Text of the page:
About a year ago, I used Remix on a short prototype app that displayed a series of reports, and I loved it. For those who don’t know. Remix is a framework for building websites. It uses React JS as a base and adds some specialized compiling. The app was a great use case for Remix for a few reasons.
The Case for Remix
First, the pre-built stacks got the app deployed quickly. The main parts of Remix that shined were its prefetching, directory-based routing, and loader functions. The prefetching helped the reports load faster because some data would be retrieved before the user navigated. The directory-based routing made it easy to set up the structure of the app. Lastly, Remix’s loader functions could retrieve small amounts of data each as it was needed. I am now using Remix on a second website that has a different structure than the prototype and we aren’t able to use the same features to the same degree.
This time around, I am finding myself using fewer of the features mentioned previously. We aren’t using prefetching because we have a single page with a lot of complexity. We have fewer loader functions retrieving lots of information at once which makes them perform worse. The main difference that I found between the two projects is that the prototype was a multipage app and the second has been turning into a single-page app (SPA). Based on Remix’s documentation and my experience, the best use cases for Remix are ones you can model as multiple pages.
Challenges for Single-Page Apps
For this post, when I refer to a single-page app I am referring to an app that tries to pack a variety of behaviors onto a single route. An example would be Google Calendar. Pictured below:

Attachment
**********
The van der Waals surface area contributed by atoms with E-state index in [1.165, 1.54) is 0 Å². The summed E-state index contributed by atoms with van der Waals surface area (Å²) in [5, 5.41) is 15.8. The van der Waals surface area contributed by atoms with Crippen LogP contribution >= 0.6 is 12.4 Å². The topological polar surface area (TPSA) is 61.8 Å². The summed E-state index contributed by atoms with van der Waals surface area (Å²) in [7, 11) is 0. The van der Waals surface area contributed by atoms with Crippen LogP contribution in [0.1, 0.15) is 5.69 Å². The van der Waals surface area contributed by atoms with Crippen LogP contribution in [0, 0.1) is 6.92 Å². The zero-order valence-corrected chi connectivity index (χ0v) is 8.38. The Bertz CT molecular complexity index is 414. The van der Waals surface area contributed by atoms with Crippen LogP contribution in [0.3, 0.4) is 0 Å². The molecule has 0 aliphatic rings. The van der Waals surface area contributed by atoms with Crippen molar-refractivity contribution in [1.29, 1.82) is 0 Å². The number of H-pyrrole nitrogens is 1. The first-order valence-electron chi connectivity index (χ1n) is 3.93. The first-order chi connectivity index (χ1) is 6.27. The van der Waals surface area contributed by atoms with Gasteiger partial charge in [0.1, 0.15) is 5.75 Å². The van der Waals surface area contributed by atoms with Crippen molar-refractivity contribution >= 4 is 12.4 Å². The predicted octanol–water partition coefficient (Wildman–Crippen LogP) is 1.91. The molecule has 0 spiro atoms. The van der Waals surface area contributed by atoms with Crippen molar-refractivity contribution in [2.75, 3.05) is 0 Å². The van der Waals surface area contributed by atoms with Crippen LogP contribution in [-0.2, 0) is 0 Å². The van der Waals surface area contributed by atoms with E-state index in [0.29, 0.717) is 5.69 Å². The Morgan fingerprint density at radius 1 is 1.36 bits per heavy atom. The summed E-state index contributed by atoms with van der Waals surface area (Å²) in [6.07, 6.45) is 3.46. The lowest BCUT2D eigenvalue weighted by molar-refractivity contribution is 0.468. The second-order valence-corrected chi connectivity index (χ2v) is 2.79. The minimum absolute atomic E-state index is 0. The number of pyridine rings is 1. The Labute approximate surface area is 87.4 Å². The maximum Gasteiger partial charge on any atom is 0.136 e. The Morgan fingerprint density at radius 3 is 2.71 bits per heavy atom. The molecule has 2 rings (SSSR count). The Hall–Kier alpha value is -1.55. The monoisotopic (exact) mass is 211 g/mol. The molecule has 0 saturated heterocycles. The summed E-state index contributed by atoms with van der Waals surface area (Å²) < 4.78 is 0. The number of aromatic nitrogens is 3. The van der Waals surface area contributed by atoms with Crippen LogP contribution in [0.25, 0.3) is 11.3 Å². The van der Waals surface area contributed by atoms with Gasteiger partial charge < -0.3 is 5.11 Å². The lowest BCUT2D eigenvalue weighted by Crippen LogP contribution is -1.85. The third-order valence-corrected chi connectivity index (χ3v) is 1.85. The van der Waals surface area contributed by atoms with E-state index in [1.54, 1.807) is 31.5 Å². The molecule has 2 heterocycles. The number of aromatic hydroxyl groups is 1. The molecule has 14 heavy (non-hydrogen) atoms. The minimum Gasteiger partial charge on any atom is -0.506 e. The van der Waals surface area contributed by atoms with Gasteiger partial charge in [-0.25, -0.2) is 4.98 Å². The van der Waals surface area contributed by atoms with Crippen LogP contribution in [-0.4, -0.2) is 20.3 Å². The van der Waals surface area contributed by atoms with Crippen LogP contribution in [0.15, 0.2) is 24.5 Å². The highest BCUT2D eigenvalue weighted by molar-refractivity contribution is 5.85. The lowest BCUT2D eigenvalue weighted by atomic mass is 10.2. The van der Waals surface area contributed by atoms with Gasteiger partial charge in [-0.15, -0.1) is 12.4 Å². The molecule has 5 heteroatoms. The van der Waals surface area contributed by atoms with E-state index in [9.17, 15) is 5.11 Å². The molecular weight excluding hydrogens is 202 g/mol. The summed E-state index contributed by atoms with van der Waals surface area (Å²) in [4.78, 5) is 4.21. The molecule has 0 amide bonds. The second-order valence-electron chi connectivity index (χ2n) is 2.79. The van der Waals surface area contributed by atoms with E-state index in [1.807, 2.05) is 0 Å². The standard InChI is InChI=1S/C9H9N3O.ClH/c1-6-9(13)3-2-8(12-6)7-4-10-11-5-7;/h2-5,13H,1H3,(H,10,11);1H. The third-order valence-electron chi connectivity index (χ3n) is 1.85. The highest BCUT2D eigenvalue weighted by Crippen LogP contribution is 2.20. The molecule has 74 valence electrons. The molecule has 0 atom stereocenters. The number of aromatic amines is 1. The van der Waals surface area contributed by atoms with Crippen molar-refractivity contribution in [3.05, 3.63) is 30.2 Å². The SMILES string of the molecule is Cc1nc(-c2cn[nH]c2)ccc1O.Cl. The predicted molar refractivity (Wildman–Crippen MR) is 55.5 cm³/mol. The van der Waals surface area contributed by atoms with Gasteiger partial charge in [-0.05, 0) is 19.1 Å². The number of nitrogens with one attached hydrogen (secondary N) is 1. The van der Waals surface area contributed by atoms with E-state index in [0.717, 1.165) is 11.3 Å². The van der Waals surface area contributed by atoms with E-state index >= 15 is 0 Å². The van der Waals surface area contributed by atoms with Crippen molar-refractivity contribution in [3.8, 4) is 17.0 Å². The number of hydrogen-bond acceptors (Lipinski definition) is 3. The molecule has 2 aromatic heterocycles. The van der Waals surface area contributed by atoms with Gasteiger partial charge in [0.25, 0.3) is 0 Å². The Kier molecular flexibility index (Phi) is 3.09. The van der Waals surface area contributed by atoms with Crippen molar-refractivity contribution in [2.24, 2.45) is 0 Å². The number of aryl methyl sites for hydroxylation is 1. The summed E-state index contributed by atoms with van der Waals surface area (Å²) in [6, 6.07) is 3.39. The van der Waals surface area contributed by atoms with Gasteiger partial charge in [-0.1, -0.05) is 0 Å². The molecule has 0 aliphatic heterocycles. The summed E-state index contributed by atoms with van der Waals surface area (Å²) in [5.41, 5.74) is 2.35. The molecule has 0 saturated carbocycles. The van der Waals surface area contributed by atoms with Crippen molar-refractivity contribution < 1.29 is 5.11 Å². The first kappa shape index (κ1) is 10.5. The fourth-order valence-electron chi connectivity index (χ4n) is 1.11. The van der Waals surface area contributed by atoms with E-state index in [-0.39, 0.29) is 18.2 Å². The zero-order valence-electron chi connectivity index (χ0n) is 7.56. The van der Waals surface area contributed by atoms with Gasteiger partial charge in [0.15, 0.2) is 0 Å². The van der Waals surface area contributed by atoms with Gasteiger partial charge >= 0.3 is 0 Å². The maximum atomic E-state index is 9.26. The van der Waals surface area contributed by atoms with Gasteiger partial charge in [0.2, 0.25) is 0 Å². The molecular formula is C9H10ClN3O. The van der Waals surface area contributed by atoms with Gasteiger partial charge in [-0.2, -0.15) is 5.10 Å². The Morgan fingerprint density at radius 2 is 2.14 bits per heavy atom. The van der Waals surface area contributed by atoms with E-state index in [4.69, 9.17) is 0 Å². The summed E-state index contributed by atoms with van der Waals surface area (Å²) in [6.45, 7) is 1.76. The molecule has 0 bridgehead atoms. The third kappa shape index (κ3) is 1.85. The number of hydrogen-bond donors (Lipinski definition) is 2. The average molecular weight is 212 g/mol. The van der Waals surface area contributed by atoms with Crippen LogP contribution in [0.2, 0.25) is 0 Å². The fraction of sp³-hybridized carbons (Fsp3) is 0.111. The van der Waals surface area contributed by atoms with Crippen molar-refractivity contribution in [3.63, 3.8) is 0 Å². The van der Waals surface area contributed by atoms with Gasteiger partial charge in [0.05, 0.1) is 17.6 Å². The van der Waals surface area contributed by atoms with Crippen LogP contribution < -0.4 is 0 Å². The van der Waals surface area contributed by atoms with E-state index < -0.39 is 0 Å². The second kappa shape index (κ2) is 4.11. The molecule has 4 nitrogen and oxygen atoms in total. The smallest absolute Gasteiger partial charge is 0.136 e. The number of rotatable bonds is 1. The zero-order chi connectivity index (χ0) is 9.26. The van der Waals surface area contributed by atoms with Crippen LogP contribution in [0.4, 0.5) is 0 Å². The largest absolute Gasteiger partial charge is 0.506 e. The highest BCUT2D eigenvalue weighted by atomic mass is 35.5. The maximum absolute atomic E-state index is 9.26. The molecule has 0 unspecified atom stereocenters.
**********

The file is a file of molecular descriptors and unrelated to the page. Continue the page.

To render this page, we need to load a few different things. We need to load all the events for this month, all the calendars for the user, and the details for the apps along the lefthand side. Then to use the app, we need to track which event is selected. When the user drags an event, we need to keep track of the calendar it is on. Then when it is placed, an alert displays any conflicts. This state and behavior may need to be done in one component, which means one loader function. We may also want to perform component tests, which are only partially supported in Remix, based on this git conversation.
Instead, let’s talk about structuring an app to leverage Remix’s strengths. We want to make use of Remix’s speedy loading while getting around some of its component testing limitations. The files used for routing should each be responsible for retrieving, displaying, and mutating a limited set of information. As an example of a UI structure that could work well in Remix, let’s look at Slack.
Slack’s UI can be visually broken down into three sections. The workspaces are on the far left. Then the channels within the selected workspace are listed, and lastly, we have the current chat for the selected workspace.
A Remix app with this UI could have a URL like this: slack/workspace2/proj-new-website. The root of the app would get the list of all workspaces, and then /workspace2 would load the details for the selected workspace. Lastly, the chat window for /proj-new-website would load the chats and display them. You can model this app as a multipage app because the responsibilities are spread at different levels of the page instead of concentrated in one component, as with the Google Calendar example. This would be a Slack-like app and a better use case for Remix than a calendar app.
Using the Right Tool
Remix is a powerful tool for web development. It can produce polished prototypes quickly and build performant production apps. However, an app in Remix needs to keep Remix’s design principles in mind. This means splitting the app’s pages into pieces that can be loaded and rendered separately and keeping components as simple as possible to limit component testing on the frontend. Designing an app this way will enable the app to leverage the performance benefits promised by Remix.